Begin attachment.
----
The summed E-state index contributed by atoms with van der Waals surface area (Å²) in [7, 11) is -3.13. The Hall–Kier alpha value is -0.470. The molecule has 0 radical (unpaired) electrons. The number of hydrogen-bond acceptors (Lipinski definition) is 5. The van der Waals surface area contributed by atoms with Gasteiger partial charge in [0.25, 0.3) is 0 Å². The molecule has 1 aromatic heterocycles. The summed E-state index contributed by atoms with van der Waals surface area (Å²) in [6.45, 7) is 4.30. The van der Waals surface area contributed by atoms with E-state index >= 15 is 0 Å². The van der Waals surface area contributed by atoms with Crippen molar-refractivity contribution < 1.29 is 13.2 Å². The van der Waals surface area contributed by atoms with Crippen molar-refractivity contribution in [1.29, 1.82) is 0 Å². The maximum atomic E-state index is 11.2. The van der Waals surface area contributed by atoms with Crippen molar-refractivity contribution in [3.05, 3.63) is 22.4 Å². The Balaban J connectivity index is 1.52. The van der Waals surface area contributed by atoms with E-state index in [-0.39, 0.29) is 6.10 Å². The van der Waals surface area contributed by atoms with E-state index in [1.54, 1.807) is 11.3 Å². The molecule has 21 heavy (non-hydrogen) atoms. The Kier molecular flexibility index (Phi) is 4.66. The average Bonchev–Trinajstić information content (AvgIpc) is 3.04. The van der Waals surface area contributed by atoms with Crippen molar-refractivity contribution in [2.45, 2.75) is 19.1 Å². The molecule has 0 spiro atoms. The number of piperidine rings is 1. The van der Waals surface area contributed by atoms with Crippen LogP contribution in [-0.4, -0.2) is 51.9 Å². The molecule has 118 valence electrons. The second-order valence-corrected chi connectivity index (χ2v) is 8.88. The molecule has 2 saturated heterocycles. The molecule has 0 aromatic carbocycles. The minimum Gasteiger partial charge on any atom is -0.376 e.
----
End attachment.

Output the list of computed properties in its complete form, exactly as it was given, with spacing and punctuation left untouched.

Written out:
The summed E-state index contributed by atoms with van der Waals surface area (Å²) in [7, 11) is -3.13. The Hall–Kier alpha value is -0.470. The molecule has 0 radical (unpaired) electrons. The number of hydrogen-bond acceptors (Lipinski definition) is 5. The van der Waals surface area contributed by atoms with Gasteiger partial charge in [0.25, 0.3) is 0 Å². The molecule has 1 aromatic heterocycles. The summed E-state index contributed by atoms with van der Waals surface area (Å²) in [6.45, 7) is 4.30. The van der Waals surface area contributed by atoms with E-state index >= 15 is 0 Å². The van der Waals surface area contributed by atoms with Crippen molar-refractivity contribution < 1.29 is 13.2 Å². The van der Waals surface area contributed by atoms with Crippen molar-refractivity contribution in [1.29, 1.82) is 0 Å². The maximum atomic E-state index is 11.2. The van der Waals surface area contributed by atoms with Crippen molar-refractivity contribution in [3.05, 3.63) is 22.4 Å². The Balaban J connectivity index is 1.52. The van der Waals surface area contributed by atoms with E-state index in [-0.39, 0.29) is 6.10 Å². The van der Waals surface area contributed by atoms with E-state index in [1.54, 1.807) is 11.3 Å². The molecule has 21 heavy (non-hydrogen) atoms. The Kier molecular flexibility index (Phi) is 4.66. The average Bonchev–Trinajstić information content (AvgIpc) is 3.04. The van der Waals surface area contributed by atoms with Crippen molar-refractivity contribution in [2.45, 2.75) is 19.1 Å². The molecule has 0 spiro atoms. The number of piperidine rings is 1. The van der Waals surface area contributed by atoms with Crippen LogP contribution in [-0.4, -0.2) is 51.9 Å². The molecule has 118 valence electrons. The second-order valence-corrected chi connectivity index (χ2v) is 8.88. The molecule has 2 saturated heterocycles. The molecule has 0 aromatic carbocycles. The minimum Gasteiger partial charge on any atom is -0.376 e.